The University of Nevada Las Vegas will conduct an internal investigation into the school's recruitment of basketball player Melvin Love, university President Robert Maxson said Friday.
The investigation is in response to a story in The Times describing how UNLV used an outside representative in apparent violation of NCAA rules in the recruitment of Love, a backup center for the Rebels last season.
"We consider any allegation of this nature to be serious," Maxson said. "We certainly hope that, when these things come up, there are no problems, no improprieties (found). That's always our wish. But we always take these things seriously. And so what we've done is ask Brad Booke's office--the compliance office--to investigate."
Love appeared in 19 games, including two in the NCAA tournament, for UNLV as a junior during the past season.
A determination that Love was recruited improperly by UNLV could affect his eligibility to play for the Rebels in 1991-92 as well as bring an institutional penalty.
UNLV also is in the process of responding to a letter of official inquiry from the NCAA listing 29 areas of alleged rules violations, many stemming from the school's recruitment of former New York high school star Lloyd Daniels. The school has until June 1 to respond to the charges in the letter, and the case is expected to be considered by the NCAA's Committee on Infractions this summer.
Maxson said he believes that Booke, who is in charge of compiling UNLV's response to the NCAA charges, also can deal with the Love matter in a timely fashion.
"Right now, we're facing some pretty tight deadlines," Maxson said, "and I don't know where Brad is. But I chatted with him about (Love) just in the context of 'This is another area that could be problematic, and we need to take a look at it.'
"Brad was already familiar with (the situation), and he told me it was on his agenda."
The Times, citing interviews with persons familiar with the situation and court and state records, reported Tuesday that members of the UNLV basketball staff accepted the assistance of a Salt Lake City businessman, Vic Deauvono, in the recruitment of Love.
A former star at Cajon High in San Bernardino, Love played two seasons at Salt Lake Community College before going to UNLV. He signed a letter of intent to play at UNLV in November of 1988 but did not become eligible until the middle of the 1990-91 season.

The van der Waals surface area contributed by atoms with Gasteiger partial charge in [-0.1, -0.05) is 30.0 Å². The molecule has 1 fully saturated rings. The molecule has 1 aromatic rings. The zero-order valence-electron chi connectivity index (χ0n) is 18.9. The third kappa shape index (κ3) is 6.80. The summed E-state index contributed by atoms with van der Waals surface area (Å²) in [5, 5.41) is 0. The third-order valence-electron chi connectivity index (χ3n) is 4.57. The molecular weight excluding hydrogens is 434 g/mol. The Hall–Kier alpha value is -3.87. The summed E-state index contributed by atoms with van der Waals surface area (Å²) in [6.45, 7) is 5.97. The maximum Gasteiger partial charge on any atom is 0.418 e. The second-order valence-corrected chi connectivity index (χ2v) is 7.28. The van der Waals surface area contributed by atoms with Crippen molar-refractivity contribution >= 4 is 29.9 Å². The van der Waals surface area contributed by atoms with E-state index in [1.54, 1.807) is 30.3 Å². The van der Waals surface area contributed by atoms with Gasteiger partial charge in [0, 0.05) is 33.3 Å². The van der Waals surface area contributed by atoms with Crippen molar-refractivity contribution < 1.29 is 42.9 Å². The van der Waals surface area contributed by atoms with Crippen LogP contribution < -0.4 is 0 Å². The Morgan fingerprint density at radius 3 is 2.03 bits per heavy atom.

The Times reported that Deauvono, who at one time served as an unofficial strength and conditioning coach at Salt Lake Community College, steered Love to UNLV and then arranged special tutoring in Las Vegas to help Love become eligible to play for the Rebels.
NCAA rules prohibit representatives of a university's athletic interests from being involved in recruiting as well as providing certain benefits, including tutoring, for prospective student-athletes.
Although Deauvono has no obvious ties to UNLV, he had frequent dealings with UNLV basketball staff members, including Coach Jerry Tarkanian, during Love's recruitment.
Under NCAA rules, anyone known by a member of a school's athletic staff to be assisting in recruiting can be deemed a representative of that school.
Deauvono said he has "helped" Love and other players who have spent time at Salt Lake Community College but has no ties to UNLV or other NCAA schools.
Tarkanian said that Deauvono was not involved in UNLV's recruitment of Love.
Mark Jones, an NCAA enforcement director who is overseeing the UNLV case, declined to discuss the Love situation specifically.
Speaking in general terms, however, he said that new information that surfaces in the latter stages of an infractions case can result in the NCAA providing a school with a supplemental letter of official inquiry containing additional charges.
Under such a scenario, Jones said, a case might be delayed in its presentation to the infractions committee or require an additional hearing by the committee.